While there we saw four main sites that we couldn’t have missed. The Port of Rotterdam, ESN gave us this boat tour, and it was nothing less than informative, and as we are currently following a series of courses pertaining to logistics, and supply chain management, it was quite exciting to see this mammoth sized port, and imagine how everything is coordinated and structured. To try to explain how large this port is, imagine 40 kilometers of harbour! Next was the Erasmusbrug, or the Erasmus Bridge, of course this was moving for us since we’re part of this Erasmus Mundus Programme, and I believe most of the Erasmus concepts began in Rotterdam. When one goes to Rotterdam I think it’s fairly necessary to see the Kubuswoningen, or cube houses, even if you don’t appreciate modern art. It’s very strange to see these cube-shaped buildings in the middle of the city, and wonder what the hell the artist was thinking when he created them. What’s even more amazing is that people actually live in them [it must be quite tight inside, and it requires a lot of imagination on what furniture to buy and how to arrange them]. Lastly, we had a rotating elevator ride [and guided tour] on the Euromast, a tower in Rotterdam that is about 185 meters high, and where you can see views as far as the North Pole [they claim].

The day was fun, and the only thing that was a bit harassing was how cold and windy it was, but otherwise, it was well spent.

For more pictures, see:

Sunday, 28 September 2008

Tilburg Culinair Festival

I have been in this city for almost 2 months now and I have not seen anything close to cultural [less you call pubs cultural]. I have seen the brief carnival-like parade on the first Sunday that I was here, but it was only for a short moment. I have been intending to visit some of the museums here but I haven’t gotten the time or energy to cycle all the way there.

However, on this night, Minh, Marcos, and I went to the Tilburg Culinair, a once-in-a-year festival with music, food and drink [they even organized a big club-/disco-like tent for partying. It’s an opportunity to taste a selection of dishes from some of the most expensive/famous restaurants in Tilburg, for a fairly cheap price [considering the high quality of meals].
On the familiar location on the William Square, the visitors enjoyed special dishes of top restaurants from Tilburg and surroundings.

William Square is a square that lies in front of the City Hall [a castle like building in the town centre]. It’s supposed to be the tastiest festival in town! We had our fun, going to four different restaurant huts [which are set up in a real classy restaurant style/ambiance], and having sampled 4 different meals: Mussels, Chinese teriyaki chicken, Lobster, and Lamb [which was extremely good]. It was a very small portion, but in the end it was just to taste and have fun.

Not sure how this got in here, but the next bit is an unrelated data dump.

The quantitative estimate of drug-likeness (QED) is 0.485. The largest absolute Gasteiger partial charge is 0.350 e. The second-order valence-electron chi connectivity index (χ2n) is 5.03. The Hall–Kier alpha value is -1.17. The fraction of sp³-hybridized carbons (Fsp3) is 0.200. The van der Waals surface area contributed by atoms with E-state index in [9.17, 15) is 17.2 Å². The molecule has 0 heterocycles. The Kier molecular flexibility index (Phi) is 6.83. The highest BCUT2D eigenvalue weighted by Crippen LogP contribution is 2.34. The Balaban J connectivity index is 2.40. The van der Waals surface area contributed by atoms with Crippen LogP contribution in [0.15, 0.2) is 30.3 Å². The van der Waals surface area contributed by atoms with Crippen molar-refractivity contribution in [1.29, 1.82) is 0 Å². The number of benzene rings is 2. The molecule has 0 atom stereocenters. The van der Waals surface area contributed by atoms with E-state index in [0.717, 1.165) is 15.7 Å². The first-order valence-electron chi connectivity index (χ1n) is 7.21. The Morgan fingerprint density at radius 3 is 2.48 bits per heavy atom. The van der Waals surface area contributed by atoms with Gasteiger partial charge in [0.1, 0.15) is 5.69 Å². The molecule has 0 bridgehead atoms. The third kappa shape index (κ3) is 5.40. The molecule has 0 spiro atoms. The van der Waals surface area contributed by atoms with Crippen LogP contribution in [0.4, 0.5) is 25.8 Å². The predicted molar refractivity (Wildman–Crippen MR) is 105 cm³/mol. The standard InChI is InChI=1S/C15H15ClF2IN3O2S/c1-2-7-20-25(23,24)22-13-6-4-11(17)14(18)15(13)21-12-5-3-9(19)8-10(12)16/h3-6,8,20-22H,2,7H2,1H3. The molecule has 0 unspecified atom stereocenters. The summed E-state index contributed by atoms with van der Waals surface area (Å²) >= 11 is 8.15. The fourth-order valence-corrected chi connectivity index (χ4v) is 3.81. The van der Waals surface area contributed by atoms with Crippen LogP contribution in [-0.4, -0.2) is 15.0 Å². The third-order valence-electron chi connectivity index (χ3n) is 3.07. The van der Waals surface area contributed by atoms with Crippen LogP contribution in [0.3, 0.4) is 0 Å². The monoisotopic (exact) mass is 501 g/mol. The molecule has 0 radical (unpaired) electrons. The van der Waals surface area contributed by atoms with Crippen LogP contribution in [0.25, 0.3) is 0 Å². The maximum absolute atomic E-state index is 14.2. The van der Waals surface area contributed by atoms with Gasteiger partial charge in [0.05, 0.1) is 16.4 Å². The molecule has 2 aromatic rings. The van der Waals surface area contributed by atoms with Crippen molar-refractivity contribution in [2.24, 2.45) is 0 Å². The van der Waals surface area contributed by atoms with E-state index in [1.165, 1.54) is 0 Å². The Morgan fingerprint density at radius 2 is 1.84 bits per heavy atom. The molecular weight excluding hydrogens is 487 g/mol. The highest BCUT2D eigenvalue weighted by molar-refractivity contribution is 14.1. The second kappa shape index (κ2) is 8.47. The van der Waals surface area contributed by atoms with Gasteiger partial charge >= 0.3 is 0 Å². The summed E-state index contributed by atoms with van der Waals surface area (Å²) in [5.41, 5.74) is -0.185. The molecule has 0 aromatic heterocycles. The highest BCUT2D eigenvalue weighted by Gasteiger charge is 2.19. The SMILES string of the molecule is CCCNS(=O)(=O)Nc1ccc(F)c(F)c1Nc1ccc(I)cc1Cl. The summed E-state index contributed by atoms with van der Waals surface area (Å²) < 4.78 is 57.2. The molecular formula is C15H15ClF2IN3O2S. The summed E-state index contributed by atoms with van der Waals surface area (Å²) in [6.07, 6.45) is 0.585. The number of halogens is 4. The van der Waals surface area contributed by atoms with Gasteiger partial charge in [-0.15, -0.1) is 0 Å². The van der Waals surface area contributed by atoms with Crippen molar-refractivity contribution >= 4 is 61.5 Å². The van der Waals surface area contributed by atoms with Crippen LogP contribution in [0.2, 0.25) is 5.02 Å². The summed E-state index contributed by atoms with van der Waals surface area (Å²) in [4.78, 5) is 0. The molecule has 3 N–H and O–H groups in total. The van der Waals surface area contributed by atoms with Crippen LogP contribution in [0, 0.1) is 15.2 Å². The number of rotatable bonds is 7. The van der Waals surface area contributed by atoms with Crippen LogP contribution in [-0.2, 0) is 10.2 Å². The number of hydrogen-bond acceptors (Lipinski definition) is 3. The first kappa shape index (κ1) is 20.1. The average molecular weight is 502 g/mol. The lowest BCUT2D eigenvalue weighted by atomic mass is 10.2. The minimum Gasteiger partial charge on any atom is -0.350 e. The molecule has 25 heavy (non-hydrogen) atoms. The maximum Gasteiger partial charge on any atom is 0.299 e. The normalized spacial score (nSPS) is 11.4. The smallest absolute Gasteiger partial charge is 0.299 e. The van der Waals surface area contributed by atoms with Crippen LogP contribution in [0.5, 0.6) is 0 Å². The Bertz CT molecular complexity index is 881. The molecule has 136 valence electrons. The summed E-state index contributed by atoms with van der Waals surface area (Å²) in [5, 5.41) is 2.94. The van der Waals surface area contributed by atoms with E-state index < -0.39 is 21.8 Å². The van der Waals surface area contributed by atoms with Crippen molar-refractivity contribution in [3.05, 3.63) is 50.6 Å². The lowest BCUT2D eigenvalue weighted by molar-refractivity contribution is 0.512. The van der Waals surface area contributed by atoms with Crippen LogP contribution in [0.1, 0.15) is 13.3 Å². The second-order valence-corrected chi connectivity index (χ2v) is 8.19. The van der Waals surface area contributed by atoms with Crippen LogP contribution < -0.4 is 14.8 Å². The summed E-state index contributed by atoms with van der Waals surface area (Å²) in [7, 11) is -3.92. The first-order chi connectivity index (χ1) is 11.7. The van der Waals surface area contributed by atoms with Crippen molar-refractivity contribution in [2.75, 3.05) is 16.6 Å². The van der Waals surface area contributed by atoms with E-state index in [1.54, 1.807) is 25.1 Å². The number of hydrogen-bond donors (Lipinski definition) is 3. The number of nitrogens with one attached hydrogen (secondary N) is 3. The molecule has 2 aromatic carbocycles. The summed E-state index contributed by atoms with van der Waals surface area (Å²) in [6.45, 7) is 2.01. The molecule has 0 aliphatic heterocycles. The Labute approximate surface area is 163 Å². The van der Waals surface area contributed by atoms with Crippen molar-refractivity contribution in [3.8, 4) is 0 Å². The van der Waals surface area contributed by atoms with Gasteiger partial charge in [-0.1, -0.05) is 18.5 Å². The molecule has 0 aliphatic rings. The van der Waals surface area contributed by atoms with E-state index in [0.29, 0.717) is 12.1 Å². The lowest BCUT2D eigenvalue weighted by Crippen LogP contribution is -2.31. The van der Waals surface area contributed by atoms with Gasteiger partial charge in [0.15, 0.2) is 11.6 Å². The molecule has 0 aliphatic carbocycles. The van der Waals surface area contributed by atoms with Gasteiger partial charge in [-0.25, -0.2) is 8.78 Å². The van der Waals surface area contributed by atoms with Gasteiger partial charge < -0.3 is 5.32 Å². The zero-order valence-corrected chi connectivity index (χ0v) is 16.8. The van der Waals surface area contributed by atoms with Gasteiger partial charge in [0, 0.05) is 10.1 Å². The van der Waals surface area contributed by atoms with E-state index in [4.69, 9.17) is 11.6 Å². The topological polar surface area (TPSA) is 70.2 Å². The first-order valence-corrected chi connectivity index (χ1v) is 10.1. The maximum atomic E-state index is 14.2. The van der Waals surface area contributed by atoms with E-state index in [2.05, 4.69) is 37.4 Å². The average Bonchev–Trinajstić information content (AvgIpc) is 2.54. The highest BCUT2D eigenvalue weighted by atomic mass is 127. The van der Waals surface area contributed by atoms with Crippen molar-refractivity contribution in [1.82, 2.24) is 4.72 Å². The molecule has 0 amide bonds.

At least I experienced this cultural event in time, and it was well worth the little money I spend on meals. Next up, museums!

For more pictures please see:

Thursday, 25 September 2008

Hofstede Conference

Since I've started studying a bit of management and the business world, since I was in France, and while I was in Finland, and even now in the classes in the Netherlands, there has been mention of the Five cultural dimensions of Hofstede. Geert Hofstede's study demonstrated that there are national and regional cultural groupings that affect the behaviour of societies and organizations, and that are very persistent across time. These groupings include: Small vs. Large Power Distance, Individualism vs. collectivism, Masculinity vs. femininity, Uncertainty avoidance, Long vs. short term orientation.

I am not exaggerating, this guys is famous in business and Information Technology, and he has come up several times in discussions; for example the designer of any website needs to consider these factors if it is to be successful on a global scale. In any case, the guy is famous, quoted in several articles, books, and classes, and what's great is that he is a member of the faculty of the university that I attend [Tilburg University]; what's even greater is that I saw his lecture and I actually met him! I have the picture to prove it!

Anwyay, this was an exciting day for us, we had lunch with ING Bank, and several lectures on Trust. It was a seminar organised by ASSET student organisation and included Mr. Geert Hofstede as a closing presenter. It really is amazing to see in real life the person who's work you studied for the past year or so.

For more pictures see: